There is a saying that we all have three faces. The first face, you show to the world. The second face, you show to your close friends and your family. The third face, you never show anyone. It is the truest reflection of who you are.
Whether the latter is true or not is another question. However, those suffering from depression, know very well that there is a lot hidden behind one’s smile.
Depression is an actual health condition, which can leave people feeling down for days or weeks or even years. Some people see it as a weakness and do not actually think it’s a Health condition. It is a real illness, which everyone will experience at least once in his or her lifetime. You cannot just snap out of it and pull yourself together as some may say as it is not as simple as that.
If you are studying at the moment and believe you do have depression or anxiety, then this is what you should do:
- The first thing is to acknowledge that you do need to get help and lessen that heavy burden on your shoulders
- Do a quick research on your university’s website and request an appointment through the online application for an appointment with a well-being team member. You should get a confirmation for a date soon
- Visit the student union hub and ask to see a disability adviser or just pop to one of the drop-in’s appointment
- Once you are able to see the disability adviser, you must be honest and tell them how you feel and how depression or anxiety is affecting your uni work or day-to-day routines. Please do not hold back, they are experienced and professional in this sector.
- Your adviser then will write up a reasonable adjustment Plan, which will be done alongside yourself. The reasonable adjustment plan basically shows your condition and how it affects you. It will list recommended support and reasonable adjustments for you, such as:
- attendance if you’re unable to attend on some days, then the staff will be made aware that It is because of your condition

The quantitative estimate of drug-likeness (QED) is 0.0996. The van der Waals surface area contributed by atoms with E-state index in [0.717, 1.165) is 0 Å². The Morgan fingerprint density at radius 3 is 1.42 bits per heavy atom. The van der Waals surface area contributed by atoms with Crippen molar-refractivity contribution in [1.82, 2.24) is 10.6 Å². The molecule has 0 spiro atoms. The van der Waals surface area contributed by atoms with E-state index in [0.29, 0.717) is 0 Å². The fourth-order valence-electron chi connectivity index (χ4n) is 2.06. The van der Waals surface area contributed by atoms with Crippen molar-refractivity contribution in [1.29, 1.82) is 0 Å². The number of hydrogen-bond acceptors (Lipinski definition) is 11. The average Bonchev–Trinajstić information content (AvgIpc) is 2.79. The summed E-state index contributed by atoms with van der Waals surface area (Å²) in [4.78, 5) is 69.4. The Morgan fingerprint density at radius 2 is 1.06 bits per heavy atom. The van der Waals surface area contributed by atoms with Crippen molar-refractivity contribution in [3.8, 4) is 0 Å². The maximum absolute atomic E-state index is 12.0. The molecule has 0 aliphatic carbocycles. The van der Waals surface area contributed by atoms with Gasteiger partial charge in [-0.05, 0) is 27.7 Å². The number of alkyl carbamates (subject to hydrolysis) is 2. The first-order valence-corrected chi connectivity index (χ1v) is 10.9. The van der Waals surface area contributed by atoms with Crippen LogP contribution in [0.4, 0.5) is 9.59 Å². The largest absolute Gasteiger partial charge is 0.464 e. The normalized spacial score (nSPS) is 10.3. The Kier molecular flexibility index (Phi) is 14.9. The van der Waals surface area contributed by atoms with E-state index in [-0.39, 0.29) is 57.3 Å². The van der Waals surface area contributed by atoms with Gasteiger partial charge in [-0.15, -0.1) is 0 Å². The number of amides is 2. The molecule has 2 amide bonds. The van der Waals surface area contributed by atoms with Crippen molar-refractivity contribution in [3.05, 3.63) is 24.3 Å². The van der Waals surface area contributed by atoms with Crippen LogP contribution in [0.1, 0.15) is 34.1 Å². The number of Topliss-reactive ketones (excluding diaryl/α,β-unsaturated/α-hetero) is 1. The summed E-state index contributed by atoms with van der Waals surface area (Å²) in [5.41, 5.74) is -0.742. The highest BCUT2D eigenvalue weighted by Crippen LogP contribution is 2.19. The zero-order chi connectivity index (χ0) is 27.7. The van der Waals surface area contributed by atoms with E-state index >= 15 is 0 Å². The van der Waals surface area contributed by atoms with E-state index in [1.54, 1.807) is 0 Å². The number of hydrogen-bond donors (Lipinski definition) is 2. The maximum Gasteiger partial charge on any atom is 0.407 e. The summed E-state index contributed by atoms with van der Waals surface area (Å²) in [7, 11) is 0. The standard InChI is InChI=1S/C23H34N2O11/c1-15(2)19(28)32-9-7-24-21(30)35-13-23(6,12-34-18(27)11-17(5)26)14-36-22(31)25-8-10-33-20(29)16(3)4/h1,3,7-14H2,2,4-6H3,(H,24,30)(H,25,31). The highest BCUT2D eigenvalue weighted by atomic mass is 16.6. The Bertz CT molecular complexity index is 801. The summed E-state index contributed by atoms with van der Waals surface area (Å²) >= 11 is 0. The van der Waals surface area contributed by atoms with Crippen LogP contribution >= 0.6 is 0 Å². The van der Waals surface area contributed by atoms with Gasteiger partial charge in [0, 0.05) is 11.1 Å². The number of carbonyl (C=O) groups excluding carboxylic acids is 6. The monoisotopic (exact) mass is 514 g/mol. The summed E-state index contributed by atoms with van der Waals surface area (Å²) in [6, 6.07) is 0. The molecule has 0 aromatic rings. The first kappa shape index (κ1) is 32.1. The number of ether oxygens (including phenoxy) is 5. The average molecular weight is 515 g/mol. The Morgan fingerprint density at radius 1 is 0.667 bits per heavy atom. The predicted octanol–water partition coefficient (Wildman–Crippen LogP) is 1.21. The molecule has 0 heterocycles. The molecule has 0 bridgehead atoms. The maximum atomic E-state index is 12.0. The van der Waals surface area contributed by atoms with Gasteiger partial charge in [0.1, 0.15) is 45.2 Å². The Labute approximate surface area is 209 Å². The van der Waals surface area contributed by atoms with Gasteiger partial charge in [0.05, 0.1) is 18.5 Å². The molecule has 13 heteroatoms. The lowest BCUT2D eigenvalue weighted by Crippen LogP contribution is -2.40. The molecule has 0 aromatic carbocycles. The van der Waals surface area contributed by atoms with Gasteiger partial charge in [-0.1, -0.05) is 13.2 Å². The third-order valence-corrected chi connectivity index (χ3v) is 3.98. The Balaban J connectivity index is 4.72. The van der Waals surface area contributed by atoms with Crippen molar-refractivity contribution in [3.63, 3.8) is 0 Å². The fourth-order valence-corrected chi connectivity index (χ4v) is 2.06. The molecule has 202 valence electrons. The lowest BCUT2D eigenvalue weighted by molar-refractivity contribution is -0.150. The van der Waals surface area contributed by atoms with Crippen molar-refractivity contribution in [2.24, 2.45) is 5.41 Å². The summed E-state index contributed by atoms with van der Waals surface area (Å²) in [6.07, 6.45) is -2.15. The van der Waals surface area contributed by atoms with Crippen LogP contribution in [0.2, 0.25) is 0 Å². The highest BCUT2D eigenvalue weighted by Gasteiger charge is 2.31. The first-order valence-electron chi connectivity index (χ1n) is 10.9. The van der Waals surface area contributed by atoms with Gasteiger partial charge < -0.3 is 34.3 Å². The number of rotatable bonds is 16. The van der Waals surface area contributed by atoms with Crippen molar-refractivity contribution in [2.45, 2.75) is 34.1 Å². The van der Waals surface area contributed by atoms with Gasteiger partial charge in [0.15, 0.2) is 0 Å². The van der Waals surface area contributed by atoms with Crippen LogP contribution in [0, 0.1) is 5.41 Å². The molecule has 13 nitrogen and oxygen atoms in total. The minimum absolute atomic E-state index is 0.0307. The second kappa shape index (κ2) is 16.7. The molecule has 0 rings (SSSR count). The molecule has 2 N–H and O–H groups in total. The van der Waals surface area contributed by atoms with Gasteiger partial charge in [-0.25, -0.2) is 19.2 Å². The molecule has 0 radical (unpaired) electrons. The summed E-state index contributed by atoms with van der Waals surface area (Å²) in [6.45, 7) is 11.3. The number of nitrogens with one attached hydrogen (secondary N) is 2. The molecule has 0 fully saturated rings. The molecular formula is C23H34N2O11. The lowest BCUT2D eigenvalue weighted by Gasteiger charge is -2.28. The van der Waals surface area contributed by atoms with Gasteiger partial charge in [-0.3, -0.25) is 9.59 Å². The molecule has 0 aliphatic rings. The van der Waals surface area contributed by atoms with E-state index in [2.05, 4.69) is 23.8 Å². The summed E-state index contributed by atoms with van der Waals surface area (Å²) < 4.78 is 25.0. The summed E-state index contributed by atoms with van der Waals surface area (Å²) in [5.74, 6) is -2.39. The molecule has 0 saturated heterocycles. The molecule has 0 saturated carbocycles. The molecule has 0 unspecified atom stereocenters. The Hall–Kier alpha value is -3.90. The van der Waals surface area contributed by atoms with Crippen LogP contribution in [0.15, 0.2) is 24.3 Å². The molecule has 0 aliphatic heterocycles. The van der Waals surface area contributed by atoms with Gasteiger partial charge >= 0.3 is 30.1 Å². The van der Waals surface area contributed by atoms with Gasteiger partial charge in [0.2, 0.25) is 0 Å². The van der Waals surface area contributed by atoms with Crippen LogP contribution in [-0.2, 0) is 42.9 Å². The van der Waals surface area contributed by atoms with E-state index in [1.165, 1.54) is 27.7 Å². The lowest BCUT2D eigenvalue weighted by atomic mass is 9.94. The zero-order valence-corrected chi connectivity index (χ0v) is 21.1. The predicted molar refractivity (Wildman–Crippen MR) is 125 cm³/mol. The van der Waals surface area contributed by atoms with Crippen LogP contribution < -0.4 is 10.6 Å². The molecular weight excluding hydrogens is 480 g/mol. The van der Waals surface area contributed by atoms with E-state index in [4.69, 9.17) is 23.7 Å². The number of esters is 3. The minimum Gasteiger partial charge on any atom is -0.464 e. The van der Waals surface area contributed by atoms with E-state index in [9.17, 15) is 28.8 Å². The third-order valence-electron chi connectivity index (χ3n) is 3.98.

- Seminars, lectures-if there’s any help you need or any adjustments that need to be put into plan to help you
- Exams-if being in a large crowded room affects you, you could be placed in a smaller group for the exam
- Assignments-allowing flexibility around deadlines
- In the meantime, you will also be able to see someone from the well-being team, healthcare worker or a counsellor on a weekly basis
This may all vary depending on universities or the severity of your condition and how it affects you. Understandably, it will not make depression or anxiety disappear, and unfortunately, there is no magic powder to do that either. But it will definitely help you to carry on with your course without having to worry that you will drop out or be withdrawn from the course while you are fighting one of the hardest challenges in life. You do not need to suffer in silence or be ashamed or scared to ask for help.
Depression is not you, it is not who you are. You are not crazy; you are more than normal. Remember why you wanted to go to university in the first place. You can complete your course and hopefully it will be worth it one day. So you must get up, no matter how hard it is and take one step at a time, even if it means putting your feet on the ground from your bed, writing any word count amount for your assignment or even going out for a walk. But for now, you should give yourself a break and be proud of how far you have come.